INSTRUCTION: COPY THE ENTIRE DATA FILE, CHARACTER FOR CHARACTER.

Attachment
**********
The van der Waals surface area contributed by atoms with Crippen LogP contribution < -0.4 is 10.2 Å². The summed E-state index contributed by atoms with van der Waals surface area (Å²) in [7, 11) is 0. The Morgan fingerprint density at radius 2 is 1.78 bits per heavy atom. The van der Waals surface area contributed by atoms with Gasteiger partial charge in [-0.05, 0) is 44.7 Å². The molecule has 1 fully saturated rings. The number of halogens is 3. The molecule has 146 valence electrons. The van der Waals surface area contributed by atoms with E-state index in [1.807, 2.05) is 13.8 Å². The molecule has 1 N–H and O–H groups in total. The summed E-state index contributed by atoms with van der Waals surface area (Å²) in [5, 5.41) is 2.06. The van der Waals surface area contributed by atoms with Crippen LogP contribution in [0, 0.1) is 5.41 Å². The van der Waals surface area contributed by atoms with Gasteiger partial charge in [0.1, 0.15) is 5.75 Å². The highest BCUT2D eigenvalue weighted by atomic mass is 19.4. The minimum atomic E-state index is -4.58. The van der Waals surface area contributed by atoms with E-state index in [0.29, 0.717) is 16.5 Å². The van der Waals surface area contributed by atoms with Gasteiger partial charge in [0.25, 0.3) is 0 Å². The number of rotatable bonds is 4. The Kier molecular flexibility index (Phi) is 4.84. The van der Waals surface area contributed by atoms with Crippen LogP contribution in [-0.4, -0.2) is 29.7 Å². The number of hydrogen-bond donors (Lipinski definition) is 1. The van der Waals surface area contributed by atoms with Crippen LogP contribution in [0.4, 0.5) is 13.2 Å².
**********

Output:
The van der Waals surface area contributed by atoms with Crippen LogP contribution < -0.4 is 10.2 Å². The summed E-state index contributed by atoms with van der Waals surface area (Å²) in [7, 11) is 0. The Morgan fingerprint density at radius 2 is 1.78 bits per heavy atom. The van der Waals surface area contributed by atoms with Gasteiger partial charge in [-0.05, 0) is 44.7 Å². The molecule has 1 fully saturated rings. The number of halogens is 3. The molecule has 146 valence electrons. The van der Waals surface area contributed by atoms with E-state index in [1.807, 2.05) is 13.8 Å². The molecule has 1 N–H and O–H groups in total. The summed E-state index contributed by atoms with van der Waals surface area (Å²) in [5, 5.41) is 2.06. The van der Waals surface area contributed by atoms with Crippen LogP contribution in [0, 0.1) is 5.41 Å². The van der Waals surface area contributed by atoms with Gasteiger partial charge in [0.1, 0.15) is 5.75 Å². The highest BCUT2D eigenvalue weighted by atomic mass is 19.4. The minimum atomic E-state index is -4.58. The van der Waals surface area contributed by atoms with E-state index in [0.29, 0.717) is 16.5 Å². The van der Waals surface area contributed by atoms with Gasteiger partial charge in [0.25, 0.3) is 0 Å². The number of rotatable bonds is 4. The Kier molecular flexibility index (Phi) is 4.84. The van der Waals surface area contributed by atoms with Crippen LogP contribution in [-0.4, -0.2) is 29.7 Å². The number of hydrogen-bond donors (Lipinski definition) is 1. The van der Waals surface area contributed by atoms with Crippen LogP contribution in [0.4, 0.5) is 13.2 Å².